WEAPON WIZARDRY Young and old, high-tekkies are fascinated by military's precisely accurate arsenal

Jeremy Sibold, 16 years old and a Baltimore Polytechnic Institute student, is talking about the war. And, unconsciously, his hands start working an imaginary joystick.

Perhaps his flight of fancy has placed him in an F-15 sortie over Baghdad or an A-10 rescue mission over endless desert. Or perhaps he is just in his Roland Park home, playing an advanced flight trainer computer game.


For the technologically attuned like Jeremy -- the technoscenti, you might call them -- the war in the Persian Gulf so far has been their kind of war. The sleek fighter planes, the pinpoint-accurate bombs, the laser-guided missiles -- this is a war that seems to have leapt from their drafting tables, computer screens and imaginations.

"It's been a vindication of high technology," says Bill Stealey, a former Air Force officer and founder of MicroProse Software of Hunt Valley. "It's a vindication when you have a missile on your backside and it doesn't get you. Somebody's got to be doing something right."


Mr. Stealey, whose company sells combat simulation games featuring the F-15 Eagle and the Stealth fighter (two stars of the current U.S air war), is a member of a sort of subculture that has emerged since high-tech became a pervasive part of our lives.

These are the people at the opposite end of the techno-continuum from the types who can't even program their own VCRs. They include everyone from scientists and students in the high-tech fields, to readers who have made techno-thriller authors like Tom Clancy so popular, to boys and girls fighting Nintendo battles and board game wars in their homes.

For such people, the Gulf war has been fascinating because of the techno-wizardry.

"Our last real war was Vietnam, and since then we have all these new toys to play with," said one Westinghouse engineer, who asked not to be named. "You can imagine some general just dying to use the Tomahawk . . . and finally getting to."

Like the rest of us, he and his co-workers find themselves talking every day about the war. But unlike the rest of us, their discussion is peppered with such things as back-of-the-envelope calculations on just how fast those Scud missiles fly.

Yet understanding throw weights and payloads hasn't made those in the tech-know less dazzled than the rest of us by the military's successful bombing raids. In fact, knowing what they know makes the military's feats that much more amazing, they said.

"I'm surprised the technology has worked so well because the technology is so complicated," said Roger Westgate, chairman of the electrical and computer engineering department of Johns Hopkins University.

While many have called the gulf war a "Tom Clancy war" because of the starring role played by high-tech weapons, Mr. Clancy himself denies that machinery is fueling this fight.


"People are so damned fascinated by the technology. The story is the people," said Mr. Clancy, whose novels, however, are perhaps better known for the former than the latter. "Machines don't fight wars; people fight wars."

Mr. Clancy, a sort of author laureate to the techno-set, says the media has overplayed the so-called Nintendo aspect of the war. While a "wizzo," or weapons systems operator, uses a joystick to fire a laser-guided bomb, it's hardly comparable to using a joystick to play a computerized game,Mr. Clancy said.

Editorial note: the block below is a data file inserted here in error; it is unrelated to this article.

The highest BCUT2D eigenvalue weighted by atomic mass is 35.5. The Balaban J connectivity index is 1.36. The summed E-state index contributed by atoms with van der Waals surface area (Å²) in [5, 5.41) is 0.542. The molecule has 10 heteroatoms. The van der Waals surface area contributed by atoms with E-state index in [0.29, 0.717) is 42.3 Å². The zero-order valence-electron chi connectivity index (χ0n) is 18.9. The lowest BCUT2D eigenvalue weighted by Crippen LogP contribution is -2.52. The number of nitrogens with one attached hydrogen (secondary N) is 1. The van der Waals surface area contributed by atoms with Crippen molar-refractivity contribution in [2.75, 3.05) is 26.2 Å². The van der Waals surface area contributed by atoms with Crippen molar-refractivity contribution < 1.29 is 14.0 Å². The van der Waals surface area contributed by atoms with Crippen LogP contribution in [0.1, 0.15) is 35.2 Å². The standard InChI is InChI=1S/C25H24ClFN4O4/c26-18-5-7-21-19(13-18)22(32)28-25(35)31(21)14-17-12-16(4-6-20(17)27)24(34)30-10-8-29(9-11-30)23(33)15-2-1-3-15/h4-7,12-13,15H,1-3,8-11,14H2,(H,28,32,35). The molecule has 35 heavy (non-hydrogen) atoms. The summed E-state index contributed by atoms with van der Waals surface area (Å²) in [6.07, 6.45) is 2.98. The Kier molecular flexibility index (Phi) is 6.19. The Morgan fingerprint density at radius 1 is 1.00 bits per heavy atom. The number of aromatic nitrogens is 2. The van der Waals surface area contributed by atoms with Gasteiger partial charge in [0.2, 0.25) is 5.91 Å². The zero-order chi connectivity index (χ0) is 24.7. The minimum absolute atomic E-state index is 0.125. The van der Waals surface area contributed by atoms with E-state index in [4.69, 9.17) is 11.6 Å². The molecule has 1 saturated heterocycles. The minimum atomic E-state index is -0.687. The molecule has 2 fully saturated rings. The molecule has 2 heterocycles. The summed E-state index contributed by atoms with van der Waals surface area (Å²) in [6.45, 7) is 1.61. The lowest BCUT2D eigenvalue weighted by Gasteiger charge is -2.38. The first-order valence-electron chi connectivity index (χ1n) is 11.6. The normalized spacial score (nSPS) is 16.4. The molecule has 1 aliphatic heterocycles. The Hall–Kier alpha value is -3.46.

"You're at a bar, you have a beer on the side, and you think it's easy to do," said Mr. Clancy, who lives in Calvert County. "It's not like that. [The pilot's] sitting in an airplane that's going more than 400 miles an hour, that's continuously changing speed and direction, and he's moving the joystick through all that."

Jeremy Sibold, who plays a flight simulation game on his personal computer, can attest to the difficulty of flying -- even if you never really get off the ground.

"I always end up crashing," said Jeremy, who hopes to attend the U.S. Naval Academy.

He and his friend, Michael McGlynn, also a 16-year-old Poly student, have been riveted to the media coverage of the war and, as science aficionados, find it particularly fascinating.


"It's like something you see in 'Star Trek,' " said Michael, who lives in Highlandtown. "When it comes on TV, I have a hard time studying."

"We've never seen this before -- this is our first war," Jeremy explained. "And having the cameras in the planes -- that's amazing. The precision of the bombing . . . it really surprised me how accurate we were."

This stunning accuracy, as demonstrated by bombs going through doors and chimneys, is a point of pride among those in high-tech fields, who have had to listen as people speculated that America has lost its edge in such matters to other countries.

"It is pretty incredible what we can do," said Priscilla McKerracher, a physicist at the Johns Hopkins Applied Physics Laboratory. "Look at all the great equipment we developed that the Japanese had nothing to do with."

And because they have such an understanding of the technology involved, scientists are perhaps less caught up in the elation of the first few days of war -- the "techno-euphoria," as one physicist has called it -- than the rest of us.

"This is not all that war is about," said Mark Herman, a defense consultant and military historian, who designed the Monarch Avalon "Gulf Strike" board game that has sold out in stores as the real war intensified.


"We've always excelled at air power. Right now you're watching us do the air game," he said. "The ground game, it'll be much more even. [Saddam] Hussein has some very good artillery pieces."